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Future Bike: Monica Garrison


When Monica Garrison re-discovered bicycling as an adult, the attraction was instant — but something was missing. “I was becoming completely addicted to that full-on feeling of freedom and euphoria, [but,] as I rode around my town, I started to realize how very few African American women I saw riding,” she says.

At first it was a genuine question: “Do black girls bike?” But quickly, for Garrison, it became a call to action. Now her website,, has become a nationwide network of thousands of women of color connecting through bicycling. With a growing following on new media and insight on how to shift the messaging around who is engaged in bicycling, we’re excited to host Garrison as a speaker at Future Bike on September 11!

As Garrison explains: “Black Girls Do Bike welcomes the bike curious and hopes to enlighten women about the mental and physical benefits of being active and introducing cycling into their lives.” The website and associated social media channels help women of color meet in their cities to share insight, ask questions, organize rides, and engage in their local communities. And more than a dozen U.S. cites now have Black Girls Do Bike chapters.

Recently, Garrison shared some of her story and insight on Josie Smith’s blog, Life on Two Wheels. Read more about BGDB below and register for Future Bike today!


How important has it been to encourage bike riding with the African American community?

The statistics are alarming. We are witnessing a health crisis. Leading causes of death in the African American community — heart disease, stroke, and diabetes — are mostly preventable diseases. If we encourage ladies to get moving and they, in turn, encourage their mother, daughter, sister or friend to do the same, then we’re all better for it. As women, we sometimes forget that taking care of ourselves makes us better caretakers for those we love. It doesn’t really matter how you move — run, walk or cycle — just keep moving and give yourself a fighting chance.<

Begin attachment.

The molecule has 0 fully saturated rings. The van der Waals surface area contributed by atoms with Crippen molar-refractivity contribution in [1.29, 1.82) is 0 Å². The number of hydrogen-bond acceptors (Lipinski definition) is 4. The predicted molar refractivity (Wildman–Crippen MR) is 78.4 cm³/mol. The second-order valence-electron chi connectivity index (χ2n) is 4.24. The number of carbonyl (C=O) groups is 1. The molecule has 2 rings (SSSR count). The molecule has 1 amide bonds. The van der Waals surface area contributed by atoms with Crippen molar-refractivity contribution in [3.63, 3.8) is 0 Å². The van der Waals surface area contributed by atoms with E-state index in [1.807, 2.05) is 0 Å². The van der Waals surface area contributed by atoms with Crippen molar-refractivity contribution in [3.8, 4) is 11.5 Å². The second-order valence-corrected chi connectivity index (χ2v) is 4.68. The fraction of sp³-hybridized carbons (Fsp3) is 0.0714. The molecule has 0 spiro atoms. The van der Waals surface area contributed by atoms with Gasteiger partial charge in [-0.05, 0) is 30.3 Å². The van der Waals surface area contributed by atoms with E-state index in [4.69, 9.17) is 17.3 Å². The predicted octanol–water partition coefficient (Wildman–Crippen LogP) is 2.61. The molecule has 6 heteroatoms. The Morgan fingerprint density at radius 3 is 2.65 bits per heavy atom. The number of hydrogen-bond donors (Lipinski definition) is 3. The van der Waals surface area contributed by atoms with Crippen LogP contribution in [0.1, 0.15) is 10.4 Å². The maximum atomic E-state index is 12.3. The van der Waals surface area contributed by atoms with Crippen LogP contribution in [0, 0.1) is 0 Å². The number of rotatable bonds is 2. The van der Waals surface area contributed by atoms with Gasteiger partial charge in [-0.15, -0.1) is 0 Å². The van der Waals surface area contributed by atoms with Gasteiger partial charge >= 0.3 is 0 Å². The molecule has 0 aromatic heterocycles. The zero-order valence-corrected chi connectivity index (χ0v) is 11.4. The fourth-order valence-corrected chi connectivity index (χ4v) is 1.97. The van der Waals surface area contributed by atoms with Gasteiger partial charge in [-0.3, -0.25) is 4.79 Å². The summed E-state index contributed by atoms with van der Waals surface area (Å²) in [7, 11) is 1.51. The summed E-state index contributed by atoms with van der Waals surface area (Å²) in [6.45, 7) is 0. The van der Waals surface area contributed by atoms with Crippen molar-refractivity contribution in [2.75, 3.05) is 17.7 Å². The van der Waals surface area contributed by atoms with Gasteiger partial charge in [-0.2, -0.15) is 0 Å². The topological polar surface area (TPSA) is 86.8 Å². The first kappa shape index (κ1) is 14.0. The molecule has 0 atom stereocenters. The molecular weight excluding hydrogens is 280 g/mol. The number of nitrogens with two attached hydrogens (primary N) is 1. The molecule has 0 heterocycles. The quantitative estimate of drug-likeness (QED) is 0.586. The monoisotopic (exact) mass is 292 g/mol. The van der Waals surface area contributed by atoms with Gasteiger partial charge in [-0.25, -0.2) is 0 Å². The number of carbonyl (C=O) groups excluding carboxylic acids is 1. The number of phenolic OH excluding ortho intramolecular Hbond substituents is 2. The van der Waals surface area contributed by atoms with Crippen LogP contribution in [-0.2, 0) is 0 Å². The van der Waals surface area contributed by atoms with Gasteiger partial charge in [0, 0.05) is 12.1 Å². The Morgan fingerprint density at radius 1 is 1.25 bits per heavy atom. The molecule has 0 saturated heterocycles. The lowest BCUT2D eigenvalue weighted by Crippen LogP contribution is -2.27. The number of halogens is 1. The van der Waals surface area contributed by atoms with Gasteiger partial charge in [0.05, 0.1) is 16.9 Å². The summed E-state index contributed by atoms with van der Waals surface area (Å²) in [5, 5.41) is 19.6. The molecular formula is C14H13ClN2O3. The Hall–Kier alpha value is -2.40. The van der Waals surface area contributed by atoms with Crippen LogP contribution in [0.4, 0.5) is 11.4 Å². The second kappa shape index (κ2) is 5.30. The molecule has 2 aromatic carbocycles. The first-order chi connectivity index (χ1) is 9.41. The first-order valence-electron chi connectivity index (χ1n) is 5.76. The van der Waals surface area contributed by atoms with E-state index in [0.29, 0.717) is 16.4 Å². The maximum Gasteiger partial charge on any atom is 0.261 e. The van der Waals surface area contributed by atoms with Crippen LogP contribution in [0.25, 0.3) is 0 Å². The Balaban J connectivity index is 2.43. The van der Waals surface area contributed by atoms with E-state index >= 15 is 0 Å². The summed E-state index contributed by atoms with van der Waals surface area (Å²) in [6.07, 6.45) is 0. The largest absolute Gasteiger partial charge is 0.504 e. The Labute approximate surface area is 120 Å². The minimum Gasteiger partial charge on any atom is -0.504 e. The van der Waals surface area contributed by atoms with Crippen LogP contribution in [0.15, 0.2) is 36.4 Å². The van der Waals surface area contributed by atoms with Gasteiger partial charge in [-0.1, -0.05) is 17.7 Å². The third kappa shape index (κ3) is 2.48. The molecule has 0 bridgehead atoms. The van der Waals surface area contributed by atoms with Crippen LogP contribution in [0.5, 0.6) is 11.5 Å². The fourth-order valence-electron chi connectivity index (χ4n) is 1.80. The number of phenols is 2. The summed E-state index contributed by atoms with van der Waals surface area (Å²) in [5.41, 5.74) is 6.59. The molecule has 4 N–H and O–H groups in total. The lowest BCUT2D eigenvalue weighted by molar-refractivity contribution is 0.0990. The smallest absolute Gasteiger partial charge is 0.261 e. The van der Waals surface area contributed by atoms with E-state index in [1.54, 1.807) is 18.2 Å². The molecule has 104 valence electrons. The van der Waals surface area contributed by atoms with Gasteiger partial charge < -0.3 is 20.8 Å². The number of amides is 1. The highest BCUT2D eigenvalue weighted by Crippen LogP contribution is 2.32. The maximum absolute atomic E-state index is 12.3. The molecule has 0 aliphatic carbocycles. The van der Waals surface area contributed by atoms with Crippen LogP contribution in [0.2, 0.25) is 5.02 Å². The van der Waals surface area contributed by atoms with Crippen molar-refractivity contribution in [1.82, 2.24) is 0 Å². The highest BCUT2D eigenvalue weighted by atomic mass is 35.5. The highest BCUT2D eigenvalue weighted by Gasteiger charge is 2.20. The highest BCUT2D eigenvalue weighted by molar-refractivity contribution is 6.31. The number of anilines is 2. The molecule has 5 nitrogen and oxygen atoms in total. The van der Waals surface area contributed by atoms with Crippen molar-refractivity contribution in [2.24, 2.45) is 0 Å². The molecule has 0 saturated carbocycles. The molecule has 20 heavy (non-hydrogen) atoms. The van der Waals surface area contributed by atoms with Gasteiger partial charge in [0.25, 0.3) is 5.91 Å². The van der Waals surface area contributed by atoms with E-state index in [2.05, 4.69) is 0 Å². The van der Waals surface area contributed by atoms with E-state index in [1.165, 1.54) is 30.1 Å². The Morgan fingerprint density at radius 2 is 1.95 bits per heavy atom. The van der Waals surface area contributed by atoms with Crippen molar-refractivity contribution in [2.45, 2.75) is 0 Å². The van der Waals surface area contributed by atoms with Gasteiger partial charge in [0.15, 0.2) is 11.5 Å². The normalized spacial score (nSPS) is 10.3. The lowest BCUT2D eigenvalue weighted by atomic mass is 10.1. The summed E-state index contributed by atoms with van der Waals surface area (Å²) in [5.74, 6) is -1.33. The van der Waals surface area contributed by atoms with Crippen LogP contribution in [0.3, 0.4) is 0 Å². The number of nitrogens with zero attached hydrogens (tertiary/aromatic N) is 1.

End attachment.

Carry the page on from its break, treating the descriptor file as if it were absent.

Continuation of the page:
What challenges have you faced with BGDB?

In the early months of BGDB I struggled to find content that was relevant and engaging. No one knew who we were or what our perspective was. We were still finding our voice. Now that the community has grown so much, I find that most of the content finds me. Ladies are willing to share their stories of how cycling intersects their lives. I can now plan content ahead and hopefully keep my readers inspired.

How has your life changed since you started BGDB?

BGDB has allowed me to meet a lot of amazing people and discover how inclusive the cycling community really is. I’m inspired everyday by the women I’ve met who set out on adventures and cover amazing distances on their bikes and by the brave women who try cycling for the first time. I’m inspired by the women who use cycling in their recovery. I love how cycling intertwines with their courageous comebacks stories. I was super excited to speak at the first ever Pittsburgh Women & Biking Forum in May. I also traveled this year to the National Women’s Bicycling Forum in Washington D.C. and spent the whole day star struck, surrounded by so many leaders in the cycling community whose blogs, sites and tweets I follow. An unexpected and pleasant change is that my family has become more active in cycling. I’d never seen my parents ride a bike my entire life and suddenly they have a new healthy hobby that they can do together.

Read the full interview on Josie’s blog and register for Future Bike here.

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